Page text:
• Does the current learning technology meet the needs of learners and businesses for various use cases such as inventory planning, automated warehousing, sales and distribution, product and service benefit elicitation, and smart customer service?
      • What tools and technologies should we be investing in for the future?
      • How well does our learning technology integrate with other enterprise systems such as performance management, human resources management system, CRM, and communication platforms?
      • Should we be looking at replacing any current technology for making enterprise-wide learning more effective?
      • Are we making the learning experience more intelligent and adaptive? Are we sufficiently leveraging machine learning and AI in our learning technologies?

Designing the Future of Learning

The good news is L&D spending has been growing steadily to keep manufacturing employees updated with the latest developments in the industry. Based on some of my conversations with L&D leaders, here is what they are investing in:

      • Describing the utility of AI, robotic process automation, and IoT to add real business value
      • Leveraging AR/VR and video-based simulations for immersive product training experiences
      • Using nudge-learning and gamified learning to meet learner expectations and make learning effective
      • Converting existing webinar and instructor-led training (ILT) content into self-paced eLearning courses
      • Converting ILT to virtual ILT
      • Modernizing systems such as LMS and platforms to the latest cloud-based LMS or learning experience platform (LXP)
      • Investing in training the extended sales force, or partner training to grow the business globally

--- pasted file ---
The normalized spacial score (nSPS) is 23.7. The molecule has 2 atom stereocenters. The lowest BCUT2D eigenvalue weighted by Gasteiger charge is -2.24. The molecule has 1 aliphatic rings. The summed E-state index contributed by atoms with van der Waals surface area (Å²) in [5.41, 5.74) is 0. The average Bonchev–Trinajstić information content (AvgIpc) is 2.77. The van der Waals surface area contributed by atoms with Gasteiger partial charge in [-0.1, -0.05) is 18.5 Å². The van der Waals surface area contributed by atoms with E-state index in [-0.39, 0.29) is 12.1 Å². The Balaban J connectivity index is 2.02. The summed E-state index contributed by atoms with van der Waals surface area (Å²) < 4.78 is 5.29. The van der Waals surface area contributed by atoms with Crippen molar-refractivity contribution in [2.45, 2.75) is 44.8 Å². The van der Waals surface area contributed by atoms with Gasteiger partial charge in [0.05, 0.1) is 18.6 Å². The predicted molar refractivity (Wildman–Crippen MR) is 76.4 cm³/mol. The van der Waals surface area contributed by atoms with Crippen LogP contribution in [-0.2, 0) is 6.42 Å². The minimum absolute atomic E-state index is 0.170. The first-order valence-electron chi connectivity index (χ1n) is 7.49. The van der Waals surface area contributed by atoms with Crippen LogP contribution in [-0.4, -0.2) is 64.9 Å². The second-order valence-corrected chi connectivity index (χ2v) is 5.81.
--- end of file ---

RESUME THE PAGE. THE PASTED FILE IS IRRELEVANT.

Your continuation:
Designing the Future of Learning

Harbinger: Your Thought Partner

If you need a thought partner to evaluate and answer the above-mentioned questions L&D leaders may have, Harbinger’s learning design and technology consultants are your best bet. Our experts come with over three decades of HR and eLearning product engineering and content services experience and have served 250+ global clients.

Success Story

Here’s an interesting case study I would like to share.

Company Profile

Founded in 1890, our manufacturing client is one of the world’s leading suppliers of machinery and services to packaging and label manufacturers in the folding carton, corrugated board, and flexible material industries. They have presence in 50+ countries with 5,000+ employees.

Business Problem

Our client needed a solution to cater to specific L&D needs of a large global workforce in real-time.

Business Value Delivered

Harbinger helped our client in implementing a best-of-breed eLearning solution. We performed a complete health check of existing system configuration and deployed a modern LMS which could be used across our client’s global offices. We also provided eLearning courses and support for local administrators per prescribed schedule, resulting in an uptick of customer service timelines and CSAT measures.

A Final Word

It’s time for HR and L&D departments of manufacturing companies to start thinking about designing the new learning to handle the aging workforce problem. While you design and bring this change in your organization, you need a partner who has done this successfully already and can guide you in suggesting the right solutions.

If you would like to know more about forward-looking and future-ready eLearning practices and tools, or how to develop effective learning solutions, feel free to reach out to us at contact@harbingergroup.com.